CAVEAT 5: You can whitelist the IP Address (or subnet) of your host so MFA is not required using Contextual IP Addressing Whitelisting. At that point there isn’t really a need to use the MFA Enabled PREVIEW EXO RPS function anyway. That said I still needed to whitelist my MIM Sync Server(s) from MFA to allow integration into the Graph API. I configured just the single host. The whitelist takes CIDR format so that looks like /32 (eg. 11.2.33.4/32)

Performance Considerations

As I mentioned above,

  • using the Get-UserPhoto cmdlet was slow. ~4 per minute slow
  • using the GraphAPI into Exchange Online and looking at each user and determining if they had a photo then downloading it, was also slow. Slow because at this customer only ~50% of their users have a photo on their mailbox. As such I was only able to retrieve ~145 photos in 25 minutes. *Note: all timings listed above were during development and actually outputting the images to disk to verify functionality. 

Implemented Solution

After all my trial and error on this, here is my final approach and working solution;

  1. Use the Exchange Online Remote PowerShell (non-MFA version) to query and return a collection of all mailboxes with an image *Note, add an exception for your MIM Sync host to the white-listed hosts for MFA (if your Office365 Tenant is enabled for MFA) so the process can be automated
  2. Use the Graph API to obtain those photos
    • with this I was able to retrieve ~1100 profile photos in ~17* minutes (after ~2 minutes to query and get the list of mailboxes with a profile photo)

Pre-requisites

There’s a lot of info above, so let me summarize the pre-requisties;

  • The Granfeldt PowerShell MA
  • Whitelist your FIM/MIM Sync Server from MFA (if your Office 365 environment is enabled for MFA)
  • Add the account you will run the MA as, that will in turn connect to EXO via RPS to the Recipient Management Role
  • Create a WebApp for the PS MA to use to access users Profile Photos via the Graph API (fastest method)
  • Powershell Community Extensions to generate the image checksum

Creating the WebApp to access Office365 User Profile Photos

Go to your Azure Portal and select the Azure Active Directory Blade from the Resource Menu bar on the left. Then select App Registrations and from the Manage Section of the Azure Active Directory menu, and finally from the top of the main pane select “New Application Registration“.

Give it a name and select Web app/API as the type of app. Make the sign-in URL https://localhost and then select Create.

Record the ApplicationID that you see in the Registered App Essentials window. You’ll need this soon.

Now select All Settings => Required Permissions. Select Read all users basic profiles in addition to Sign in and read user profile. Select Save.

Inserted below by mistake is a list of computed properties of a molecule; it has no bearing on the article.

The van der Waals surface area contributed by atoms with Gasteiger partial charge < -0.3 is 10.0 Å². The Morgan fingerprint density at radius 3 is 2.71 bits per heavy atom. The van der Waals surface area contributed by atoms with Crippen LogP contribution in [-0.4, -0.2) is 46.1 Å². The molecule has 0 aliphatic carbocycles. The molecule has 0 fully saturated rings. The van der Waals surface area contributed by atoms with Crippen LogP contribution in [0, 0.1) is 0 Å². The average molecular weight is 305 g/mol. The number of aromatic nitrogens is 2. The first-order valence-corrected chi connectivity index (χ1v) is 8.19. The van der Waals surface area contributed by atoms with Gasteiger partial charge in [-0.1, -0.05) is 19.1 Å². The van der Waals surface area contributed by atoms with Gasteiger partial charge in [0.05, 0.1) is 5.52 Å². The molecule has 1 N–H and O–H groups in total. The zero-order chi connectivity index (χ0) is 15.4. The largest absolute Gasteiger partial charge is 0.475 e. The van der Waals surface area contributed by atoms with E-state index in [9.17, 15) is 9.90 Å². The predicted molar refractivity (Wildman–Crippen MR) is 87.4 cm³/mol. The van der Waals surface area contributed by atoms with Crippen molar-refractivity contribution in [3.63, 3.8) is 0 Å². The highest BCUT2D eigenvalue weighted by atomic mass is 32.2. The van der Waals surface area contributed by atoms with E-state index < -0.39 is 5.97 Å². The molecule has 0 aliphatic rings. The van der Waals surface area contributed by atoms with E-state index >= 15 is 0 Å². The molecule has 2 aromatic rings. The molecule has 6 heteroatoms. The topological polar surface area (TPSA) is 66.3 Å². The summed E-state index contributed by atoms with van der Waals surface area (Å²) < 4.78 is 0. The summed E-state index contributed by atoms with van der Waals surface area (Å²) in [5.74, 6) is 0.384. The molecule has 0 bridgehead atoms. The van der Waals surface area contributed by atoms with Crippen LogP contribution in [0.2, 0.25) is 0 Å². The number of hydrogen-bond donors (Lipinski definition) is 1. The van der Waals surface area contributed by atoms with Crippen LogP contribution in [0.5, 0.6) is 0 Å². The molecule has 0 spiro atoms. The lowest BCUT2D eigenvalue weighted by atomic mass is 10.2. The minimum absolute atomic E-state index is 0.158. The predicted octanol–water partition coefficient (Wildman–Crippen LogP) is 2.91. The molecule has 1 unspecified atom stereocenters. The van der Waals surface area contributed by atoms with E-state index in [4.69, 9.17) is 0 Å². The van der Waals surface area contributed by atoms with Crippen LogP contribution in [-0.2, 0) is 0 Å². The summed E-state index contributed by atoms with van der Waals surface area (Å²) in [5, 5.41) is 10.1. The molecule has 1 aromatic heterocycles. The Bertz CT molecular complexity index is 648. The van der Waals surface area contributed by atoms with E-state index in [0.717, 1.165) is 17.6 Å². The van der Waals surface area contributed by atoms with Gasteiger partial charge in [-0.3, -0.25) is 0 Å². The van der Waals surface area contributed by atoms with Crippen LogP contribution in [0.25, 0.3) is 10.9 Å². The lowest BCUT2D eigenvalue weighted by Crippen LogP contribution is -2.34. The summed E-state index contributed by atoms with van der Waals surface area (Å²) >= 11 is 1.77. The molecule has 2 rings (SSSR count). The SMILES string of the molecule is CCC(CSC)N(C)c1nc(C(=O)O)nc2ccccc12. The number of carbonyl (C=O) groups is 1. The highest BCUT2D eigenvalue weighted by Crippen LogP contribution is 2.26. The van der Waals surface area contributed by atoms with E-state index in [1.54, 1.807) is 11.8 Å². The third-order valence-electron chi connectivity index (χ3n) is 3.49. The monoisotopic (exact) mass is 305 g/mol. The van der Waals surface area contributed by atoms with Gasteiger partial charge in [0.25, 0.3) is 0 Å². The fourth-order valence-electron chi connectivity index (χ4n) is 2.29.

Under Required Permissions select Add and then select 1 Select an API, and select Office 365 Exchange Online then click Select.

Choose 2 Select Permissions and then select Read user profiles and Read all users’ basic profiles. Click Select.

Select Grant Permissions

From Settings select Keys, give your key a Description, choose a key lifetime and select Save. RECORD the key value. You’ll need this along with the WebApp ApplicationID/ClientID for the Import.ps1 script.

Using the information from your newly registered WebApp, we need to perform the first authentication (and authorization of the WebApp) to the Graph API. Taking your ApplicationID, Key (Client Secret) and the account you will use on on the Management Agent (and that you have assigned the Recipient Management Role in Exchange Online) and run the script detailed in this post here. It will authenticate you to your new WebApp via the GraphAPI after asking you to provide the account you will use on the MA and Authorizing the permissions you selected when registering the app. It will also create a refresh.token file which we will give to the MA to automate our connection. The Authorization dialog looks like this.

Creating the Management Agent

Now we can create our Management Agent using the Granfeldt PowerShell Management Agent. If you haven’t created one before checkout a post like this one, that further down the post shows the creation of a Granfeldt PSMA. Don’t forget to provide blank export.ps1 and password.ps1 files on the directory where you place the PSMA scripts.

PowerShell Management Agent Schema.ps1

PowerShell Management Agent Import.ps1

As detailed above the PSMA will leverage the WebApp to read users Exchange Profile Photos via the Graph API. The Import script also leverages Remote Powershell into Exchange Online (for reasons also detailed above). The account you run the Management Agent as will need to be added to the Recipient Management Role Group in order to use Remote PowerShell into Exchange Online and get the information required.

Take the Import.ps1 script below and update;

  • Update lines 11, 24 and 42 for the path to where you have put your PSMA. Mine is under the Extensions directory in a directory named EXOPhotos.
  • copy the refresh.token generated when authenticating and authorizing the WebApp earlier into the directory you specified in line 42 above.